Is Goa prepared to face Canacona flood replay?

SANDESH PRABHUDESAI, PANAJI | 04 October 2013 23:50 IST

Is Goa government prepared to face the natural disaster of the horrifying flashfloods which Canacona taluka witnessed four years ago? It appears that hardly anything has been done to minimize the disaster while Goa is witnessing a similar situation of rainfall at the beginning of October.

It has suddenly started pouring since last week, recording excessive 20 per cent more rainfall than expected. In fact the official records indicate over 12 mm rainfall recorded in last 24 hours.

“There is no similar kind of situation existing right now, which was witnessed four years ago”, claims K V Singh, director of India Meteorological Centre in Panaji.

But people in Canacona are scared since the flashfloods had taken a toll of human beings as well as the cattle besides houses and vegetation getting washed away, for the first time in the history of Goa.

The flashfloods had occurred on 2 October 2009 in parts of Canacona with water flushing out of the Western Ghat hills all along from Gaodongri to Loliem, with water level in both Galgibag and Talpona rivers reaching the height of 10 metres.

Trajano D’Mello, vice president of the Nationalist Congress Party, is in fact the first one to raise the alarm, while alleging that not a single step has been taken, recommended by the committee of experts.

“Let me find out what has been done exactly in terms of implementation of the committee recommendations”, chief minister Manohar Parrikar replies, only when the media asks about it.

A committee headed by Dr Satish Shetye, then director of National Institute of Oceanography, had alerted the authorities while listing out 14 such locations, 10 out of which are highly vulnerable to such kind of flashfloods in future.

The locations were identified after analyzing the fact that the flashfloods had occurred in a valley surrounded by hillocks from all three sides. Water had flushed out from these hillocks, creating havoc in the hilly region as well as the plains and the coastal villages of Canacona.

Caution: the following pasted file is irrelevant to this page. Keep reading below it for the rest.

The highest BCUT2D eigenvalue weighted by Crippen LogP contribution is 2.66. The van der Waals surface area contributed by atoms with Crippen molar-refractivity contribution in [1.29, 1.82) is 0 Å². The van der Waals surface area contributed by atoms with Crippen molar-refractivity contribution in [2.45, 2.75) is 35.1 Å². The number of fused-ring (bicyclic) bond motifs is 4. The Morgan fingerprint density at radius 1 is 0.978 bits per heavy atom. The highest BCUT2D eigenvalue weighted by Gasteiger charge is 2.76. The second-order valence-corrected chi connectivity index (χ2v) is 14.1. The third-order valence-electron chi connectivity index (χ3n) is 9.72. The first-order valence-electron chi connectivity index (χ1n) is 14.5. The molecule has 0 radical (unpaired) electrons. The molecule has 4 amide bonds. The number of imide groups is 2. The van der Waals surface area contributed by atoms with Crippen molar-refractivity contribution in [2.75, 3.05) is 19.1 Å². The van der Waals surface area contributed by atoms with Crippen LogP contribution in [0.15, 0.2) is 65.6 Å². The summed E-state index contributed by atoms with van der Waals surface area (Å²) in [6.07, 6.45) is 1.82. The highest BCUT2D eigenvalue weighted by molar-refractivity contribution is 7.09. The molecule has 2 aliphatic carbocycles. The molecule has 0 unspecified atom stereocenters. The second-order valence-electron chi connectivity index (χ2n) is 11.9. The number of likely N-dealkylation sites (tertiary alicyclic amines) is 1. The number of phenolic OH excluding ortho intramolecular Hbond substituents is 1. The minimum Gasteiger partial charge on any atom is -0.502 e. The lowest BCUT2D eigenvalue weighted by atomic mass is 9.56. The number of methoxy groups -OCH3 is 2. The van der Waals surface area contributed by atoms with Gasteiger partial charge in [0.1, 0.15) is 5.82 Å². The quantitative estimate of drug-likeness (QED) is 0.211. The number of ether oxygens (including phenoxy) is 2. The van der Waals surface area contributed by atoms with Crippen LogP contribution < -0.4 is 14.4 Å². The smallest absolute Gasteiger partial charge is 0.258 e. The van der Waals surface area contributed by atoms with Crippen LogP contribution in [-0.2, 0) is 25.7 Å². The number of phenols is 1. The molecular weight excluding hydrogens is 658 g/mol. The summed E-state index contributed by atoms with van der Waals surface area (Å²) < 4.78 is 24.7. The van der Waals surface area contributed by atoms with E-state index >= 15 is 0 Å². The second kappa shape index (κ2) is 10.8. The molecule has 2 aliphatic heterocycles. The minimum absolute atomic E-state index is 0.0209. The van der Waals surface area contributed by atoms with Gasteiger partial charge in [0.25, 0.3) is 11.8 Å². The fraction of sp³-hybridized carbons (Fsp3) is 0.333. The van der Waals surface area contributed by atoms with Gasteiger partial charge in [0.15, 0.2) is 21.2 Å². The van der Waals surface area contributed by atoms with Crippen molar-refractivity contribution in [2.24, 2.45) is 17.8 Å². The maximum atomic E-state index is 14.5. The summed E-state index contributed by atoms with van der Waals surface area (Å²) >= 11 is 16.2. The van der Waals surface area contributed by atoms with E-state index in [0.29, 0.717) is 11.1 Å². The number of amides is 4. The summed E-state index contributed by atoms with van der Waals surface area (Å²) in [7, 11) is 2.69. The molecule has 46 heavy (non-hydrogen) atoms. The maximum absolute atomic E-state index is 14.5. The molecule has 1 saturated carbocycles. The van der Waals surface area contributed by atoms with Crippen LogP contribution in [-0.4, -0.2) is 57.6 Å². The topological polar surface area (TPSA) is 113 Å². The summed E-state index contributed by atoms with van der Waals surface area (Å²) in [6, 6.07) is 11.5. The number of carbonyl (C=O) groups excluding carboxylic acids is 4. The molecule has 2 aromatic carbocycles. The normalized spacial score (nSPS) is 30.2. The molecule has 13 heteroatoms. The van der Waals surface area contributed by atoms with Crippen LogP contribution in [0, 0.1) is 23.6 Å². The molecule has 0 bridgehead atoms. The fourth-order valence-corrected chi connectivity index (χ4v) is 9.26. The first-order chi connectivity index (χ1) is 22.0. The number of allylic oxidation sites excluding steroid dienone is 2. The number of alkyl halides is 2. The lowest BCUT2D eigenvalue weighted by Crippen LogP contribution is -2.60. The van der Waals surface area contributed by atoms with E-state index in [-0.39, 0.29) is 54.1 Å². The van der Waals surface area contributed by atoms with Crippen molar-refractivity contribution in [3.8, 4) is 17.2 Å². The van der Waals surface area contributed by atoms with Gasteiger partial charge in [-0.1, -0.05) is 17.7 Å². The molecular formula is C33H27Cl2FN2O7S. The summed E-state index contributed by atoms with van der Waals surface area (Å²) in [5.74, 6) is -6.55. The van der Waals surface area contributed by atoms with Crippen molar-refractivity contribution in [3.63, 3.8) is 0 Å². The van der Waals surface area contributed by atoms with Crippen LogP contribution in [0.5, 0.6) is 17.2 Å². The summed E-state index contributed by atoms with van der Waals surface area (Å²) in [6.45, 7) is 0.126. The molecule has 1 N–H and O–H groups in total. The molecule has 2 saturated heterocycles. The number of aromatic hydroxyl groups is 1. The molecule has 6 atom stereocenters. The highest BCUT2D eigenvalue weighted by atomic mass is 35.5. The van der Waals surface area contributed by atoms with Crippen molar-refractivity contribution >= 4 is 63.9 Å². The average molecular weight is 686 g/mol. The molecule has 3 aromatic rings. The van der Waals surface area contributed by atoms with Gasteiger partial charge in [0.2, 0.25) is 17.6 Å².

The Shetye committee has identified four such places in one Sattari taluka alone - Valpoi, Sateri, Chorla and Virdi, extending it up to Sankhli, which falls in Bicholim taluka.

In Canacona, however, only Partagal has been identified as the most vulnerable.

But it is Sanguem town and surrounding area in Sanguem taluka, Mollem in Dharbandora taluka and Tisk and Ponda in Ponda taluka.

The committee has also identified less vulnerable areas – Saligao and Siolim in Bardez and Verna and Loutolim in Salcete.

After studying all the subsequent reports prepared by the sub-committees, D’Mello lists out various recommendations made in the final comprehensive report, once again prepared by Dr Shetye, the now vice chancellor of Goa University.

It includes afforestation of the hillocks of Canacona as well as disiltation of Galgibag and Talpona rivers, right from the places where it originated. Today they are full of huge amount of mud that flushed out from the hillocks in 2009.

“Nothing has been done till date to either grow trees in the hilly region or disilt these rivers,” points out D’Mello.

He also points out at the suggestions of installing Doplar Radar at the Panaji observatory and installing Automated Weather Stations at all the 14 vulnerable points suggested in the reports.

“Not a single AWS has been installed till date,” alleges D’Mello.

Singh, who was the member of the first committee, is not even aware of these final recommendations.

The Panaji Observatory is presently having three AWS installed in Panaji, Vasco and Karwar while another one would be installed in Balli, said Singh.

Doplar Radar, the most required installation having a range of 400 sq kms that can sense any kind of cyclone or similar disaster, is caught up in a controversy.

According to Singh, the Doplar Radar is lying idle since 2010 since the defense ministry objected to its installation as it was brought from China.

“Talks are going on between our ministry and the defense ministry and it would be hopefully sorted out positively”, he feels.

D’Mello, on the other hand, asks why all the funds collected from the people of Goa for Canacona disaster were diverted to Uttarakhand disaster without spending a single rupee on all the recommendations made by this committee.

Chief minister Parrikar, who knows very little about the whole issue, has just assured to find out, not knowing whether he is actually serious about his assurance.

On the other hand, the Panaji observatory has predicted a heavy rainfall even tomorrow and moderate rainfall for the full week. 

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